Reduced Vertical Separation Minimums

Project Category: 
Operations
Project Number: 
18

The term Reduced Vertical Separation Minimum describes a reduction from 2,000 feet to 1,000 feet of the standard vertical separation required between aircraft flying at levels from FL290 (29,000 ft.) and FL410 (41,000 ft.). RVSM reportedly enhances aircraft operating efficiency by making more fuel/time efficient flight levels available, enhancing air traffic control flexibility, and providing the potential for enhanced enroute airspace capacity.

The FAA has developed the System for assessing Aviation’s Global Emissions (SAGE) to estimate aircraft fuel burn and emissions for variable-year emissions inventories and for operational, policy, and technology-related scenarios.  One element of this effort is the ability to model air traffic movement in 4-D flight trajectories (latitude, longitude, altitude and time) using as much measured data as possible.

To examine more fully the environmental benefits of RVSM, PARTNER Project 18:

  • Assessed the accuracy of the fuel burn and emissions modeling within SAGE as a function of weather source, resolution of weather data, and modeling methodologies, through comparison to CFDR data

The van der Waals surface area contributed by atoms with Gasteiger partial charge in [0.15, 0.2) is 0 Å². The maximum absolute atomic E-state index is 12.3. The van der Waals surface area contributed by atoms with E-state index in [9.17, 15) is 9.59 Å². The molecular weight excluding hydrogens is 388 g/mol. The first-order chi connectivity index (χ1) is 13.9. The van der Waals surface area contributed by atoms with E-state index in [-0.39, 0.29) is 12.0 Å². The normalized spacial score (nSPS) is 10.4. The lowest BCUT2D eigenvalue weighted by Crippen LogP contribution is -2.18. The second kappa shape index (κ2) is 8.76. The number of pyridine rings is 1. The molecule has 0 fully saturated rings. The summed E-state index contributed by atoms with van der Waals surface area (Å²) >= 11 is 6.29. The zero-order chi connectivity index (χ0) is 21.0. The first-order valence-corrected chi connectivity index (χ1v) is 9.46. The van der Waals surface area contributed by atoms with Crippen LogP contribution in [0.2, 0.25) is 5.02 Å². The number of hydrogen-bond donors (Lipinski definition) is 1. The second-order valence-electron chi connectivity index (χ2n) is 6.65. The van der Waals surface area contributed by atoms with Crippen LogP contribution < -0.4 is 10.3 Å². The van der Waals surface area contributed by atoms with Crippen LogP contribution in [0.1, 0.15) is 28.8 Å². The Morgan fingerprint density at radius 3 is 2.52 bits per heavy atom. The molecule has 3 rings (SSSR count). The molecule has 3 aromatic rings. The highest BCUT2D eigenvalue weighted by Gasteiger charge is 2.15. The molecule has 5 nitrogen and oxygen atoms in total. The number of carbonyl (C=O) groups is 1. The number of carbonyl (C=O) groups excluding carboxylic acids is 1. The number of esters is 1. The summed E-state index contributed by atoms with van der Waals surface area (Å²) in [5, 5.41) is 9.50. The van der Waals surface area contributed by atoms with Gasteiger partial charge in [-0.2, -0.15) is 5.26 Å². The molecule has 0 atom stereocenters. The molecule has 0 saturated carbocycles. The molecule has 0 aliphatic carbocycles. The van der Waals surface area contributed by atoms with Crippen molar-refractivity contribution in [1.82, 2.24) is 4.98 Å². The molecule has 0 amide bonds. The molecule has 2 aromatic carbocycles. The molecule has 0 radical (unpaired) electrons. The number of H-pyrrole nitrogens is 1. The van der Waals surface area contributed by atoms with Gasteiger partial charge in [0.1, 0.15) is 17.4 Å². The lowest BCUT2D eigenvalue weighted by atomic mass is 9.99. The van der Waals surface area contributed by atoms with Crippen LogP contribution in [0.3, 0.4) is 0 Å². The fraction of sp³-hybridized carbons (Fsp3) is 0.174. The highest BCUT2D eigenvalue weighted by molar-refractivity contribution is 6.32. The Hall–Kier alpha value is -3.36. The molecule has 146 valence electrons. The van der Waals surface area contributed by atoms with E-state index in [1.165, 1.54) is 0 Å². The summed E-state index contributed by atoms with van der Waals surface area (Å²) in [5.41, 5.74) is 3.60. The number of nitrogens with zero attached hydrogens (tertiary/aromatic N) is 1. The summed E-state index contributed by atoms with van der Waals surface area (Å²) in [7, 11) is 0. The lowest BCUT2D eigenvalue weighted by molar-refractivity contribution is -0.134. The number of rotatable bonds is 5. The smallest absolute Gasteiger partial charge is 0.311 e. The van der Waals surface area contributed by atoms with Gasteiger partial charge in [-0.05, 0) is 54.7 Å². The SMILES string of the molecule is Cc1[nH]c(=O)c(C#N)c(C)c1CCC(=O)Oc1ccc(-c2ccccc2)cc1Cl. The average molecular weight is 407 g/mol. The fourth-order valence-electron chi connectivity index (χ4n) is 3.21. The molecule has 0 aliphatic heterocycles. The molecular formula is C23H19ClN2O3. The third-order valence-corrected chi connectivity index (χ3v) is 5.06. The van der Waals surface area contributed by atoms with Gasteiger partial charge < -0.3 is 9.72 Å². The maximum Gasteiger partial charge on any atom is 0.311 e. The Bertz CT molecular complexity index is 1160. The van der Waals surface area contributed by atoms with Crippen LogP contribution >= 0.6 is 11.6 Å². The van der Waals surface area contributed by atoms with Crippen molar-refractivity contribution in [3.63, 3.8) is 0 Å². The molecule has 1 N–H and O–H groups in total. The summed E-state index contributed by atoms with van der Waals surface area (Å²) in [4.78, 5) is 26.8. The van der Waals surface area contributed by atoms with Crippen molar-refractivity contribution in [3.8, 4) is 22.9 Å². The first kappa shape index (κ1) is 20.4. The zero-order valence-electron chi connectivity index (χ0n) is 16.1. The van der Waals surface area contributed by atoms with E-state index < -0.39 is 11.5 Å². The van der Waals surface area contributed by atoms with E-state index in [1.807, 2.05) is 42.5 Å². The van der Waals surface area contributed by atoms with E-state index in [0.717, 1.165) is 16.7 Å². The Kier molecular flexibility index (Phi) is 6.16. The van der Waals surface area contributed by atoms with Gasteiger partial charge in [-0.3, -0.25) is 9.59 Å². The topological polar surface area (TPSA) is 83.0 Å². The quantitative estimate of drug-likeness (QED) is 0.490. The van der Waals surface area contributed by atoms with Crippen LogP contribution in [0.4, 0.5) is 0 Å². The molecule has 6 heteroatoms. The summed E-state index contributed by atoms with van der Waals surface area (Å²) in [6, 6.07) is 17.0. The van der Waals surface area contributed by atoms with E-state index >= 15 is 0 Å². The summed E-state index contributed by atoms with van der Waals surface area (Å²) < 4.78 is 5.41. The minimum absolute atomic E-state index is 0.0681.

• Utilized ETMS data from one month of representative days, just prior to and shortly after, the implementation of RVSM to quantify the effects of this transition
  • Reported on the results of the RVSM study, including reference to the previous EUROCONTROL and FAA studies

Participating university

Massachusetts Institute of Technology

Lead investigator

Ian Waitz, Massachusetts Institute of Technology, iaw@mit.edu

Project manager

Maryalice Locke, maryalice.locke@faa.gov

Downloads/Reports

  • Assessment of the impact of reduced vertical separation on aircraft-related fuel burn and emissions for the domestic United States. Andrew Malwitz, Timothy Yoder, Sathya Balasubramanian, Gregg Fleming, Ian Waitz. November 2007. (Report No. PARTNER-COE-2007-002) Download (.pdf 1.3M)